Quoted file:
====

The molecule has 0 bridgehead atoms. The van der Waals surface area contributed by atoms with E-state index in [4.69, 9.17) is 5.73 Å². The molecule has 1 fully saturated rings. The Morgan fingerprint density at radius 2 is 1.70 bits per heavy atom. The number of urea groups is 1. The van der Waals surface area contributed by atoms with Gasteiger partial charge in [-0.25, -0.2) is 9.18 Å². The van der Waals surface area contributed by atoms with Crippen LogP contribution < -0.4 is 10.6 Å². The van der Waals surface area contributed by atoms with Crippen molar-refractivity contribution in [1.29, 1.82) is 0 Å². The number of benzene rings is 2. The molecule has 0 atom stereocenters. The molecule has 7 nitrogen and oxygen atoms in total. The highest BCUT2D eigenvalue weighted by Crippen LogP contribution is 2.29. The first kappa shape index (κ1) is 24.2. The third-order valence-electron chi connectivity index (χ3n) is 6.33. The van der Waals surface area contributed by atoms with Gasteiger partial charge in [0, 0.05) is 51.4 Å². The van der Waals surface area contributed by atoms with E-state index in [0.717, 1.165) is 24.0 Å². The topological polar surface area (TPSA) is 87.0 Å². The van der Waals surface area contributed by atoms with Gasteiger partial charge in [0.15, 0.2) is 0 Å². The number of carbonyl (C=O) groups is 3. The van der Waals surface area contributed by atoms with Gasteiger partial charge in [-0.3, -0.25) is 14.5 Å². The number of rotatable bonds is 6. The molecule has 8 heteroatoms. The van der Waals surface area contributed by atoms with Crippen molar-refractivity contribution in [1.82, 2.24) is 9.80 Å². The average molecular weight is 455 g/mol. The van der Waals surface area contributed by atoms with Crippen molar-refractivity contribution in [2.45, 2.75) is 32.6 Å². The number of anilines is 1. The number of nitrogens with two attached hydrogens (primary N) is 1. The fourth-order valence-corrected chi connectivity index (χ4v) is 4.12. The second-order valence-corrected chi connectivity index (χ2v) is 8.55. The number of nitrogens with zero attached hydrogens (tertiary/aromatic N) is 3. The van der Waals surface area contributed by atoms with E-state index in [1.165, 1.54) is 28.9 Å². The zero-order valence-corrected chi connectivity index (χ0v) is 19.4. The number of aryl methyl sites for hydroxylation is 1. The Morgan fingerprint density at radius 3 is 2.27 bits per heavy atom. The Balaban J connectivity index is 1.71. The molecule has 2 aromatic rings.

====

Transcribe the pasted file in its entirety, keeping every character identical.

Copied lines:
The molecule has 0 bridgehead atoms. The van der Waals surface area contributed by atoms with E-state index in [4.69, 9.17) is 5.73 Å². The molecule has 1 fully saturated rings. The Morgan fingerprint density at radius 2 is 1.70 bits per heavy atom. The number of urea groups is 1. The van der Waals surface area contributed by atoms with Gasteiger partial charge in [-0.25, -0.2) is 9.18 Å². The van der Waals surface area contributed by atoms with Crippen LogP contribution < -0.4 is 10.6 Å². The van der Waals surface area contributed by atoms with Crippen molar-refractivity contribution in [1.29, 1.82) is 0 Å². The number of benzene rings is 2. The molecule has 0 atom stereocenters. The molecule has 7 nitrogen and oxygen atoms in total. The highest BCUT2D eigenvalue weighted by Crippen LogP contribution is 2.29. The first kappa shape index (κ1) is 24.2. The third-order valence-electron chi connectivity index (χ3n) is 6.33. The van der Waals surface area contributed by atoms with Gasteiger partial charge in [0, 0.05) is 51.4 Å². The van der Waals surface area contributed by atoms with E-state index in [0.717, 1.165) is 24.0 Å². The topological polar surface area (TPSA) is 87.0 Å². The van der Waals surface area contributed by atoms with Gasteiger partial charge in [0.15, 0.2) is 0 Å². The number of carbonyl (C=O) groups is 3. The van der Waals surface area contributed by atoms with Gasteiger partial charge in [-0.3, -0.25) is 14.5 Å². The number of rotatable bonds is 6. The molecule has 8 heteroatoms. The van der Waals surface area contributed by atoms with Crippen molar-refractivity contribution in [1.82, 2.24) is 9.80 Å². The average molecular weight is 455 g/mol. The van der Waals surface area contributed by atoms with Crippen molar-refractivity contribution in [2.45, 2.75) is 32.6 Å². The number of anilines is 1. The number of nitrogens with two attached hydrogens (primary N) is 1. The fourth-order valence-corrected chi connectivity index (χ4v) is 4.12. The second-order valence-corrected chi connectivity index (χ2v) is 8.55. The number of nitrogens with zero attached hydrogens (tertiary/aromatic N) is 3. The van der Waals surface area contributed by atoms with E-state index in [1.165, 1.54) is 28.9 Å². The zero-order valence-corrected chi connectivity index (χ0v) is 19.4. The number of aryl methyl sites for hydroxylation is 1. The Morgan fingerprint density at radius 3 is 2.27 bits per heavy atom. The Balaban J connectivity index is 1.71. The molecule has 2 aromatic rings.